A stochastic model of ion channel cluster formation in the plasma membrane

Daisuke Sato, Gonzalo Hernández-Hernández, Collin Matsumoto, Sendoa Tajada, Claudia M. Moreno, Rose E. Dixon, Samantha O'Dwyer, Manuel F. Navedo, James S. Trimmer, Colleen E. Clancy, Marc D. Binder, L. Fernando Santana

Research output: Contribution to journalArticle

2 Citations (Scopus)

Abstract

Ion channels are often found arranged into dense clusters in the plasma membranes of excitable cells, but the mechanisms underlying the formation and maintenance of these functional aggregates are unknown. Here, we tested the hypothesis that channel clustering is the consequence of a stochastic self-assembly process and propose a model by which channel clusters are formed and regulated in size. Our hypothesis is based on statistical analyses of the size distributions of the channel clusters we measured in neurons, ventricular myocytes, arterial smooth muscle, and heterologous cells, which in all cases were described by exponential functions, indicative of a Poisson process (i.e., clusters form in a continuous, independent, and memory-less fashion). We were able to reproduce the observed cluster distributions of five different types of channels in the membrane of excitable and tsA-201 cells in simulations using a computer model in which channels are "delivered" to the membrane at randomly assigned locations. The model's three parameters represent channel cluster nucleation, growth, and removal probabilities, the values of which were estimated based on our experimental measurements. We also determined the time course of cluster formation and membrane dwell time for CaV1.2 and TRPV4 channels expressed in tsA-201 cells to constrain our model. In addition, we elaborated a more complex version of our model that incorporated a self-regulating feedback mechanism to shape channel cluster formation. The strong inference we make from our results is that CaV1.2, CaV1.3, BK, and TRPV4 proteins are all randomly inserted into the plasma membranes of excitable cells and that they form homogeneous clusters that increase in size until they reach a steady state. Further, it appears likely that cluster size for a diverse set of membrane-bound proteins and a wide range of cell types is regulated by a common feedback mechanism.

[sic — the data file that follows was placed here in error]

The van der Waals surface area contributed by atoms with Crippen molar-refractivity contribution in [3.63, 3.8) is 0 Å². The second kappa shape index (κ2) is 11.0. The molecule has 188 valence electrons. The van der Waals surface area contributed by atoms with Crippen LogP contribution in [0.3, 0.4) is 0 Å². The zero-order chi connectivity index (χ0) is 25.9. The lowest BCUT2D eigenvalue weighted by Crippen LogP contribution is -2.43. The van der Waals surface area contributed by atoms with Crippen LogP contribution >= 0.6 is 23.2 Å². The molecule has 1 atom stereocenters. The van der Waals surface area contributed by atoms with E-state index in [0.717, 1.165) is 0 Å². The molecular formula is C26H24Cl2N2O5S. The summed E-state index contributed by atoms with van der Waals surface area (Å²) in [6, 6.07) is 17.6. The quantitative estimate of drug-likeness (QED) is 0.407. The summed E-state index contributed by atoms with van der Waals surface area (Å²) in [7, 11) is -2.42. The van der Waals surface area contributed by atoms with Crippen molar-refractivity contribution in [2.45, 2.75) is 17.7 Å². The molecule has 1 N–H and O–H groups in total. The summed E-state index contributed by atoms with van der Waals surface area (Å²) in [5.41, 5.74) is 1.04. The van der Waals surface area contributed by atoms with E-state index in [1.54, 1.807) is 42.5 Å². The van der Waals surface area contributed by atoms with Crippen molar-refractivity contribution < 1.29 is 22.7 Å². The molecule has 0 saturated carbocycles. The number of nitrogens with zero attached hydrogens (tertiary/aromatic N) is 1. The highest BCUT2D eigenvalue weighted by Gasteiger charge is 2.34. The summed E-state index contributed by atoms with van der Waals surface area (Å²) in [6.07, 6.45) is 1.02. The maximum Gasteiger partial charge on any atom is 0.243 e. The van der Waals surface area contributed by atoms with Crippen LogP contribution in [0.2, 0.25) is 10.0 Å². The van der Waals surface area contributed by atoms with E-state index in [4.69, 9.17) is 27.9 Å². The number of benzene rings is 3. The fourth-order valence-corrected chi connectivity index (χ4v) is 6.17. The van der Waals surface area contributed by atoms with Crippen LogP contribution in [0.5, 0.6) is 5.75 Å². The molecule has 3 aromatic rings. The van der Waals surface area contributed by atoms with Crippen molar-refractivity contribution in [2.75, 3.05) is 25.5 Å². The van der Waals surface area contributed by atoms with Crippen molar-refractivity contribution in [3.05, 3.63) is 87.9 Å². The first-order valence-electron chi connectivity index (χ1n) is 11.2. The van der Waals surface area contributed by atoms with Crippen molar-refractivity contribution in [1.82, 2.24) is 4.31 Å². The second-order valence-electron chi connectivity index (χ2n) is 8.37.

Original languageEnglish (US)
Pages (from-to)1116-1134
Number of pages19
JournalThe Journal of general physiology
Volume151
Issue number9
DOIs
StatePublished - Sep 2 2019

Fingerprint

Ion Channels
Cell Membrane
Membranes
Computer Simulation
Muscle Cells
Smooth Muscle Myocytes
Cluster Analysis
Membrane Proteins
Maintenance
Neurons
Growth
Proteins

ASJC Scopus subject areas

  • Physiology

Cite this

A stochastic model of ion channel cluster formation in the plasma membrane. / Sato, Daisuke; Hernández-Hernández, Gonzalo; Matsumoto, Collin; Tajada, Sendoa; Moreno, Claudia M.; Dixon, Rose E.; O'Dwyer, Samantha; Navedo, Manuel F.; Trimmer, James S.; Clancy, Colleen E.; Binder, Marc D.; Santana, L. Fernando.

In: The Journal of general physiology, Vol. 151, No. 9, 02.09.2019, p. 1116-1134.

Research output: Contribution to journalArticle

Sato, D, Hernández-Hernández, G, Matsumoto, C, Tajada, S, Moreno, CM, Dixon, RE, O'Dwyer, S, Navedo, MF, Trimmer, JS, Clancy, CE, Binder, MD & Santana, LF 2019, 'A stochastic model of ion channel cluster formation in the plasma membrane', The Journal of general physiology, vol. 151, no. 9, pp. 1116-1134. https://doi.org/10.1085/jgp.201912327
Sato, Daisuke ; Hernández-Hernández, Gonzalo ; Matsumoto, Collin ; Tajada, Sendoa ; Moreno, Claudia M. ; Dixon, Rose E. ; O'Dwyer, Samantha ; Navedo, Manuel F. ; Trimmer, James S. ; Clancy, Colleen E. ; Binder, Marc D. ; Santana, L. Fernando. / A stochastic model of ion channel cluster formation in the plasma membrane. In: The Journal of general physiology. 2019 ; Vol. 151, No. 9. pp. 1116-1134.